For some people, the big worry about making a Will too soon is, “What if I change my mind?” Well, you can change your Will as many times as you want to. The last one will be the one that is held valid on your death. But if you are in the habit of changing the Will frequently or to use your Will as an instrument to ensure your family’s devotion, then be careful to ensure that it’s complete each time.
How To Go about It?
Let’s start with some basics. At the core, it is a simple statement of your wishes. It must have your name, address, age and a declaration that you are in a sound medical state; it must be signed and attested by two witnesses in the presence of each other and the testator (the person making the Will).
Jayesh Desai, an associate at the law firm Singhi & Company, says, “The law does not prescribe the form or content of a Will. It can be handwritten or typed on plain paper. And you do not even need a lawyer to make a valid Will.”
Further, a Will does not require payment of stamp duty and registration. However, when it comes to actual transfer of your assets, large institutions and share-transfer agents prefer to depend on the Will that is registered.
Having said that, it is important that a ‘homemade’ Will is legible and comprehensive. It must have a complete list of your assets and liabilities and details of their distribution in simple, straightforward and easy-to-understand language. This is often easier said than done. Trial & Heirs narrates the story of a US Supreme Court judge who believed in such brevity that he wrote a Will that was just 176 words. His family was forced to spend thousands of dollars to have his Will clarified by a probate court. As the authors Danielle and Andrew Mayoras point out, even a judge does not necessarily have domain knowledge; so it makes sense to get a Will reviewed by a lawyer who specialises in the subject.
When it comes to a homemade Will, “The tricky part,” says Mr Punmiya, “is when you want to favour particular persons (say a neighbour or your favourite library) or disinherit a daughter who married against your wishes. In such situations, it is important that the Will provides full explanation for your wishes and action, just in case there is a battle over your assets.”
Key People in the Process
While planning to make a Will, you need to start thinking about the key people, other than your heirs, who are crucial to the process. First, you need to think carefully about whom to appoint as executor to your Will. It must be a person whom you trust and who is rational and will have your best interest at heart. At the same time, if the executor is one of the beneficiaries, remember his position is compromised.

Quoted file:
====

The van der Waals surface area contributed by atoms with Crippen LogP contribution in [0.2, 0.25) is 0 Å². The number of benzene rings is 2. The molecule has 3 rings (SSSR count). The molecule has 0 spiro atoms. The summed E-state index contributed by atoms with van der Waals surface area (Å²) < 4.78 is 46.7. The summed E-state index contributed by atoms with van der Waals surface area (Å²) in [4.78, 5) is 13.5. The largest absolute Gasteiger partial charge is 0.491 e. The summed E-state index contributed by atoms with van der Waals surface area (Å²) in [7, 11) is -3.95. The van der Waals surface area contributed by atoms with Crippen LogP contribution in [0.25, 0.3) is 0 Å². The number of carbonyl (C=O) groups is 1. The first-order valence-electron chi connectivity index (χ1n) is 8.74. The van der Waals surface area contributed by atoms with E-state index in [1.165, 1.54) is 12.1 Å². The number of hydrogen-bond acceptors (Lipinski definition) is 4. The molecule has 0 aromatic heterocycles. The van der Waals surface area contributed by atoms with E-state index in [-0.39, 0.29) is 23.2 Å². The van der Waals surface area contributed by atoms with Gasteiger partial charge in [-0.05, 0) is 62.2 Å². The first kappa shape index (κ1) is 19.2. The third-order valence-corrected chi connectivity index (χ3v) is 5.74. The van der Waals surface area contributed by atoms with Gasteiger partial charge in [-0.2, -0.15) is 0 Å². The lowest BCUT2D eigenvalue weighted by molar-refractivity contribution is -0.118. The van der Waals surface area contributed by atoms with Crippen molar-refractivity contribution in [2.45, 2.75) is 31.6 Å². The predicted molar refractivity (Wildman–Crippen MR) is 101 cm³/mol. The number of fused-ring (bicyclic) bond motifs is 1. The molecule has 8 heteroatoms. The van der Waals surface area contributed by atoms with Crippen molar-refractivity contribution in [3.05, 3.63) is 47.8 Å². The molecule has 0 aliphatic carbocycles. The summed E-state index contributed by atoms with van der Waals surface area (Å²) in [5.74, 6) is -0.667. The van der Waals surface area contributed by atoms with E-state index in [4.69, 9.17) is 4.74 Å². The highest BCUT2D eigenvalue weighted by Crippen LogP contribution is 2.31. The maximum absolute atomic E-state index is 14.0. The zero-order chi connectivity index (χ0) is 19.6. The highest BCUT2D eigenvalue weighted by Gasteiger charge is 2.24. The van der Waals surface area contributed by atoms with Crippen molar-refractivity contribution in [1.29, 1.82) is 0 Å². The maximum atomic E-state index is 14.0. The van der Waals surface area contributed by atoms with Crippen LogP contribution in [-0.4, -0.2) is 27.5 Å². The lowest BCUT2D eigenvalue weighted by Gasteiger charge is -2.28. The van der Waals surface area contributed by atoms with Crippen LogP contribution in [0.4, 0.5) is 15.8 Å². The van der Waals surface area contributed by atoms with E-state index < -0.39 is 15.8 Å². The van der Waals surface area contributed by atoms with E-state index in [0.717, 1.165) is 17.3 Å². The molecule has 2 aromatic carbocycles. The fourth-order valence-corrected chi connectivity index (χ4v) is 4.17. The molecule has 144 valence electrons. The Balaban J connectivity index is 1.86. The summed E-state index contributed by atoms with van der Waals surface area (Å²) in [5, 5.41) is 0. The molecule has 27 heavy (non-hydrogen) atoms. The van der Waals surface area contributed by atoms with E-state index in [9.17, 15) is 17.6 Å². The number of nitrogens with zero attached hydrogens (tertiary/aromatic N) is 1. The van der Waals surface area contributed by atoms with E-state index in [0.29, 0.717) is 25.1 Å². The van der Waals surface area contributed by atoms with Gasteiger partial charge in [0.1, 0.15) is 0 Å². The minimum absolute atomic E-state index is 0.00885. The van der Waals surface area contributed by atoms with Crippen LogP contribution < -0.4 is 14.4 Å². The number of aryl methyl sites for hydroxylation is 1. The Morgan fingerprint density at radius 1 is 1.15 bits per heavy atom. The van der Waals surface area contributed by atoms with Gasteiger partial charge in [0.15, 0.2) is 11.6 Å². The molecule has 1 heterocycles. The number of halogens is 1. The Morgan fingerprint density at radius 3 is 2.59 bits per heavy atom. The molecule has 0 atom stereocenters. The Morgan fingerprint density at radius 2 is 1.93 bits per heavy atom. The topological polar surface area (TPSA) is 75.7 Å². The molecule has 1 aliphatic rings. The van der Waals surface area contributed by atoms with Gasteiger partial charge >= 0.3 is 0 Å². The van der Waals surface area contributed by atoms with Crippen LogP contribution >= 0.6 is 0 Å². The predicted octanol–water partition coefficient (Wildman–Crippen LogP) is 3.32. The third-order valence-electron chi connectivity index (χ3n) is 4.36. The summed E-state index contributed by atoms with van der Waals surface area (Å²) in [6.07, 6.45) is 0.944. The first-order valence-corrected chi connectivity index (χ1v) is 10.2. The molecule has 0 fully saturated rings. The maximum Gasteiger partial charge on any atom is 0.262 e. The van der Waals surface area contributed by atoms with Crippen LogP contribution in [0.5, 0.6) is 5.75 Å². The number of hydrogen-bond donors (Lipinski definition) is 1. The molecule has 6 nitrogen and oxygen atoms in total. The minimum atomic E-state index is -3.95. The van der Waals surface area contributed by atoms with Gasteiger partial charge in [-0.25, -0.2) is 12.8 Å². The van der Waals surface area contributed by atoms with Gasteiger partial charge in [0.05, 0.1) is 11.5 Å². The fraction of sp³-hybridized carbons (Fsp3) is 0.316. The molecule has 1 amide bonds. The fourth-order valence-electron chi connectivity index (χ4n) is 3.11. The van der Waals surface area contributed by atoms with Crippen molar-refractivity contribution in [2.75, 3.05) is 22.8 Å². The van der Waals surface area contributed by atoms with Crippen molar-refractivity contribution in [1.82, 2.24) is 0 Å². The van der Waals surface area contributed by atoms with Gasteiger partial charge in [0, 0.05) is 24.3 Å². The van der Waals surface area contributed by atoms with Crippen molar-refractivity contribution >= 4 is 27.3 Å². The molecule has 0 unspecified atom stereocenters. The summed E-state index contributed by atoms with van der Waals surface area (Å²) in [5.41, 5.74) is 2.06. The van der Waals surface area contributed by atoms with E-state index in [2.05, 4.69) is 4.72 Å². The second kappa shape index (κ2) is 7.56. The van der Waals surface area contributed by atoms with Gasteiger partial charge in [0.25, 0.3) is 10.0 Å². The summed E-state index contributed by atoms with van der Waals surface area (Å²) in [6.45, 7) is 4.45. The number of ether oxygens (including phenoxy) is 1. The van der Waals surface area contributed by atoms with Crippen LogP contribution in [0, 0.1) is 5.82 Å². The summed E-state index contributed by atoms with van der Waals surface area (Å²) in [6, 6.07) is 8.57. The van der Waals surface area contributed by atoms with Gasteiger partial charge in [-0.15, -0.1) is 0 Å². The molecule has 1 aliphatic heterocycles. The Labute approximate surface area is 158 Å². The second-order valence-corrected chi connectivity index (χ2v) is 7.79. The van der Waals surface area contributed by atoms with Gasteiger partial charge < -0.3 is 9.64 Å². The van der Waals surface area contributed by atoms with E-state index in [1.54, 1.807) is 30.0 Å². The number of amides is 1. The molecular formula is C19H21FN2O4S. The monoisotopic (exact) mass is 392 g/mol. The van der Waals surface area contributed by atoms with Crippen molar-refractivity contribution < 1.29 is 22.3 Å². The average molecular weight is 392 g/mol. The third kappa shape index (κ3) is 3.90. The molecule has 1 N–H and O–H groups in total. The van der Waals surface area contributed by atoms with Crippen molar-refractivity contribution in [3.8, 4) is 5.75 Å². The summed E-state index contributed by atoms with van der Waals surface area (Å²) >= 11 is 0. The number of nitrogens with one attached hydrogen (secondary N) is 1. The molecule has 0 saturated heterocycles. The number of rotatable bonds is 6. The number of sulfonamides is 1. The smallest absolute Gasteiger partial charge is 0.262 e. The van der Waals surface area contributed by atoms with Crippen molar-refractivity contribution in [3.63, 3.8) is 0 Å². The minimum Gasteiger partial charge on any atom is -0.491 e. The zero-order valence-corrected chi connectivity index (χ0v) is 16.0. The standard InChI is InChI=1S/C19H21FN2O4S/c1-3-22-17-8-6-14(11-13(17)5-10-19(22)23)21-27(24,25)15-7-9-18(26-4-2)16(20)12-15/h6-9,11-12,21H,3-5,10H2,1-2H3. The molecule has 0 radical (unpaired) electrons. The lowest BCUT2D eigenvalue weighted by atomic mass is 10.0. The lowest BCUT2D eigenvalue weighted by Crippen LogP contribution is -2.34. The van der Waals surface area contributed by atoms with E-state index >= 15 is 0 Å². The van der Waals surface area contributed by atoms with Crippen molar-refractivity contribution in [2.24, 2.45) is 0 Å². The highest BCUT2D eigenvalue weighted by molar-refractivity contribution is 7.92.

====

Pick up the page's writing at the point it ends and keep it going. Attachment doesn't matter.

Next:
Again, Trial & Heirs provides a dramatic story to show how important it is to choose the right executor. Claudia Cohen, the divorced wife of millionaire Ronald Perelman, chairman of cosmetic giant Revlon, chose to appoint her ex-husband as the executor of her Will. When she died, Perelman dragged her old and paralysed father Robert Cohen to court, demanding a larger share of his estate. In doing it, he spent a few million dollars of his ex-wife’s money to sue her father!
Claudia Cohen had specifically requested that Perelman should not strain the relationship between the daughter and her father, but he ignored that too. All this suffering because she made the dreadful mistake of appointing Perelman as the executor of her Will.
Apart from avoiding executors who may turn nasty or greedy, a commonsense approach is to choose an executor who is capable and familiar with legal formalities and is younger than the testator and has a higher probability of outliving him. The same is true of witnesses. While any two persons can be witnesses, ensure they are people who will turn up and vouch for your mental soundness if there is a dispute.
As Dr Israni says, it makes practical sense to select your witnesses carefully; for instance, a doctor’s opinion on your mental soundness is less likely to be contradicted and a lawyer or a chartered accountant would ensure correct legal procedure. It is also a smart idea not to have your heirs or beneficiaries as witnesses, because they get discredited if there is a dispute. While it is a good idea for your witnesses or executors to be confidants and know the content of your Will, it is not necessary for you to inform them. But again, learn from Vimal Punmiya’s client, who did not even tell his family that he had executed a Will and given it to Mr Punmiya for safekeeping. It was discovered only by chance, several months after the client’s death. So keep someone informed.